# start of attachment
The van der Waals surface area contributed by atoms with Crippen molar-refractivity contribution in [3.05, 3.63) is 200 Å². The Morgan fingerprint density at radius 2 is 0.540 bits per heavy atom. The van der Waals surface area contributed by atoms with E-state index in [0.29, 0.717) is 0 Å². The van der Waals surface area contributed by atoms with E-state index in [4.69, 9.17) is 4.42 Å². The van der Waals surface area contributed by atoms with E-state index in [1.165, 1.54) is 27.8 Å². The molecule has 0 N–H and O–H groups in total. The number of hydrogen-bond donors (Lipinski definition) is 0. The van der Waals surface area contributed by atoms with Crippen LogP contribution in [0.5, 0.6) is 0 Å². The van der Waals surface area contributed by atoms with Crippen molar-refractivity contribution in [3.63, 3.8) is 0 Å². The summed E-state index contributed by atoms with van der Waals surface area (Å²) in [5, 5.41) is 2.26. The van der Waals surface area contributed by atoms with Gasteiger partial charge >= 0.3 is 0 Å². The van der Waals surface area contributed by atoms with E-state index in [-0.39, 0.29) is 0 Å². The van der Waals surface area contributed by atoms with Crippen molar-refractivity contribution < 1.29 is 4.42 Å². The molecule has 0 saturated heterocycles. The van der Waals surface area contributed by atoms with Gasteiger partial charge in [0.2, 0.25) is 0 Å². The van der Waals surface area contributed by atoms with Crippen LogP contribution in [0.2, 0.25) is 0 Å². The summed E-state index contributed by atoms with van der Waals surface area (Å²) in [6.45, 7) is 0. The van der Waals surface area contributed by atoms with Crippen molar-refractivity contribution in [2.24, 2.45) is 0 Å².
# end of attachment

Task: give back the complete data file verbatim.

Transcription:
The van der Waals surface area contributed by atoms with Crippen molar-refractivity contribution in [3.05, 3.63) is 200 Å². The Morgan fingerprint density at radius 2 is 0.540 bits per heavy atom. The van der Waals surface area contributed by atoms with E-state index in [0.29, 0.717) is 0 Å². The van der Waals surface area contributed by atoms with E-state index in [4.69, 9.17) is 4.42 Å². The van der Waals surface area contributed by atoms with E-state index in [1.165, 1.54) is 27.8 Å². The molecule has 0 N–H and O–H groups in total. The number of hydrogen-bond donors (Lipinski definition) is 0. The van der Waals surface area contributed by atoms with Crippen LogP contribution in [0.5, 0.6) is 0 Å². The van der Waals surface area contributed by atoms with Crippen molar-refractivity contribution in [3.63, 3.8) is 0 Å². The summed E-state index contributed by atoms with van der Waals surface area (Å²) in [5, 5.41) is 2.26. The van der Waals surface area contributed by atoms with Gasteiger partial charge >= 0.3 is 0 Å². The van der Waals surface area contributed by atoms with E-state index in [-0.39, 0.29) is 0 Å². The van der Waals surface area contributed by atoms with Crippen molar-refractivity contribution < 1.29 is 4.42 Å². The molecule has 0 saturated heterocycles. The van der Waals surface area contributed by atoms with Gasteiger partial charge in [0.2, 0.25) is 0 Å². The van der Waals surface area contributed by atoms with Crippen LogP contribution in [0.2, 0.25) is 0 Å². The summed E-state index contributed by atoms with van der Waals surface area (Å²) in [6.45, 7) is 0. The van der Waals surface area contributed by atoms with Crippen molar-refractivity contribution in [2.24, 2.45) is 0 Å².